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Book Review: “History’s Greatest Automotive Mysteries, Myths and Rumours Revealed”

In my blogs over the last few weeks, I’ve been drawing inspiration from a fantastic book picked up by chance from the local library:  History’s Greatest Automotive Mysteries, Myths and Rumours Revealed by Preston Lerner and Matt Stone.  It’s such a fun read and is bound to be interesting to most visitors to Private Fleet, so I thought I’d better let you all know about it so you can read it for yourselves.


The book takes a look at some of the most popular stories circulating in the automotive world, then takes a long hard look at whether the stories are true or not.  The authors have done their homework pretty thoroughly, it seems, almost like the Mythbusters but in print.

The book is divided into six sections: Urban Legends, Crime, Racing, Hollywood, Death and Inside the Industry, with the various popular stories to be investigated being slotted neatly into one of these categories.  This structure makes it very easy to pick up and put down, and you can dip into it wherever you fancy.  As well as the main stories, the authors have included boxes with little extras and tangents – such as the development of the Batmobile for the 1960s TV series, which is included in the chapter about Model Ts coming in “any colour as long as it’s black” in a box entitled “Born To Be Painted Black”.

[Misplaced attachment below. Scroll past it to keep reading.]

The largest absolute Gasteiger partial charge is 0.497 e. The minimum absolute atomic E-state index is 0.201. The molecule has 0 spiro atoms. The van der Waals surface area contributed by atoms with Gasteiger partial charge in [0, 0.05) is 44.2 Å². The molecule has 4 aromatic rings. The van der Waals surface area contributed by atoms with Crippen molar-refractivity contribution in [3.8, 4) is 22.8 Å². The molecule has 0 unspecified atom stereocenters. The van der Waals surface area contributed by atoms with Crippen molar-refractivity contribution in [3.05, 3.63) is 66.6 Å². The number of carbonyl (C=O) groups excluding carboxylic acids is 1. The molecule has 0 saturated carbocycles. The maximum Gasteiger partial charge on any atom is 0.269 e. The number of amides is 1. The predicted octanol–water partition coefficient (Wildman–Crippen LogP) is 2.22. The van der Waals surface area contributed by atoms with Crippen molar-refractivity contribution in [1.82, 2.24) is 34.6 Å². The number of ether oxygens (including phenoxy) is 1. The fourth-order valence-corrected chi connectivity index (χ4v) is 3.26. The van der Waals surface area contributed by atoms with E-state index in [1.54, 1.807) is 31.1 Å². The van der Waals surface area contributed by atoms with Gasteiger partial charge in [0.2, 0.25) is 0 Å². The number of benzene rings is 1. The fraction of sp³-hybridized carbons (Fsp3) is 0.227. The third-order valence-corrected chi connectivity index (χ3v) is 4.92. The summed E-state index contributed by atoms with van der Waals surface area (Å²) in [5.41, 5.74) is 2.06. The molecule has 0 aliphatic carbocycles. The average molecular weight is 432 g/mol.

What are some of the stories that they investigate in this book?  Here’s a smattering to give you the idea:

  • The Darwin Award-winning Chevrolet Impala fitted with JATO rockets that crashed into a cliff in Arizona at 350 mph, 125 feet in the air – did this really happen?
  • The Hyundai  driven by Rodney King when he was beaten up by the LAPD goons, triggering the Los Angeles riots in 1991 – was he really speeding at 115 mph?
  • Did Bonnie and Clyde send a letter to the Ford Motor Company thanking them for making the perfect getaway car?
  • Would the notorious Ford Pinto been capable of flying if it had wings fitted?  Yes, that’s flying with an L not frying – what the Ford Pinto became better known for.
  • Is there a conspiracy involving the US Government, Big Oil and motor companies to supress the development of the electric car, as popularised by a documentary released in 2006? (Drivers of the Nissan Leaf and the Mitsubishi i-MiEV know the answer to this question)
  • Did the people who bought bits of the Porsche 550 Spyder that James Dean was driving when he crashed experience chronic bad luck and disaster, suggesting that the car was cursed?
  • Did Steve McQueen drive all of his own automotive stunts in the iconic car chase scene in the 1968 thriller movie Bullitt? 
  • Who really won the very first Indy 500 race? Was it actually Ray Harroun (who is credited with the win) or was it Ralph Mulford?
  • Has a monkey called Jocko Flocko won as many NASCAR Grand National races as Mario Andretti?
And if you add wings, can it fly?

And if you add wings, can it fly?


And the answers to all of these questions?  Well, for that, you’re going to have to read the book yourself.

Title: History’s Greatest Automotive Mysteries, Myths and Rumours Revealed

Authors: Preston Lerner and Matt Stone

Published: 2012 by Motorbooks

ISBN-13: 978-0-7603-4260-2

Hardcover, Kindle ebook available.

Disclaimer: The writer and Private Fleet are not associated in any way with the authors or publishers of this book.